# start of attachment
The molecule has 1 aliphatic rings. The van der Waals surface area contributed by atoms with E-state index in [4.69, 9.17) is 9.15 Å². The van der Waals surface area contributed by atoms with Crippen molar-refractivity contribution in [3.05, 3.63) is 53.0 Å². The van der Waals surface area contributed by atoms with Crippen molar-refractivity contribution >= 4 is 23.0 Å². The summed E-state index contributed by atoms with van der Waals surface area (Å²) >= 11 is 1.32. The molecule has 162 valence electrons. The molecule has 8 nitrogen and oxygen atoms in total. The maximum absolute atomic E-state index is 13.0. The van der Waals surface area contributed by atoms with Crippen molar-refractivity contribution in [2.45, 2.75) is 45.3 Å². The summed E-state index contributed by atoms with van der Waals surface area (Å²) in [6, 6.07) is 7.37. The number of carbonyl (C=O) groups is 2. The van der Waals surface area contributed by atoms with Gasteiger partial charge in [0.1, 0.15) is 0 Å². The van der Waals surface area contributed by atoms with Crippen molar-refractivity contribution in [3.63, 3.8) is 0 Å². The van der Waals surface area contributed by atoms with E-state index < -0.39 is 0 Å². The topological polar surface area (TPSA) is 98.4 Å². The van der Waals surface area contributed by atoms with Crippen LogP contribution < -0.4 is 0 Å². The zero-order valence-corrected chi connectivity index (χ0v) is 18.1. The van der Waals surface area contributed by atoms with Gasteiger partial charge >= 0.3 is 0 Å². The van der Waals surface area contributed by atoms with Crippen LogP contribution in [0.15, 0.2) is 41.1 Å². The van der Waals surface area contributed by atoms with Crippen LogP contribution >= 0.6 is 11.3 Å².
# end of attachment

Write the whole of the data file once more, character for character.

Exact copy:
The molecule has 1 aliphatic rings. The van der Waals surface area contributed by atoms with E-state index in [4.69, 9.17) is 9.15 Å². The van der Waals surface area contributed by atoms with Crippen molar-refractivity contribution in [3.05, 3.63) is 53.0 Å². The van der Waals surface area contributed by atoms with Crippen molar-refractivity contribution >= 4 is 23.0 Å². The summed E-state index contributed by atoms with van der Waals surface area (Å²) >= 11 is 1.32. The molecule has 162 valence electrons. The molecule has 8 nitrogen and oxygen atoms in total. The maximum absolute atomic E-state index is 13.0. The van der Waals surface area contributed by atoms with Crippen molar-refractivity contribution in [2.45, 2.75) is 45.3 Å². The summed E-state index contributed by atoms with van der Waals surface area (Å²) in [6, 6.07) is 7.37. The number of carbonyl (C=O) groups is 2. The van der Waals surface area contributed by atoms with Gasteiger partial charge in [0.1, 0.15) is 0 Å². The van der Waals surface area contributed by atoms with Crippen molar-refractivity contribution in [3.63, 3.8) is 0 Å². The van der Waals surface area contributed by atoms with E-state index < -0.39 is 0 Å². The topological polar surface area (TPSA) is 98.4 Å². The van der Waals surface area contributed by atoms with Crippen LogP contribution < -0.4 is 0 Å². The zero-order valence-corrected chi connectivity index (χ0v) is 18.1. The van der Waals surface area contributed by atoms with Gasteiger partial charge >= 0.3 is 0 Å². The van der Waals surface area contributed by atoms with Crippen LogP contribution in [0.15, 0.2) is 41.1 Å². The van der Waals surface area contributed by atoms with Crippen LogP contribution >= 0.6 is 11.3 Å².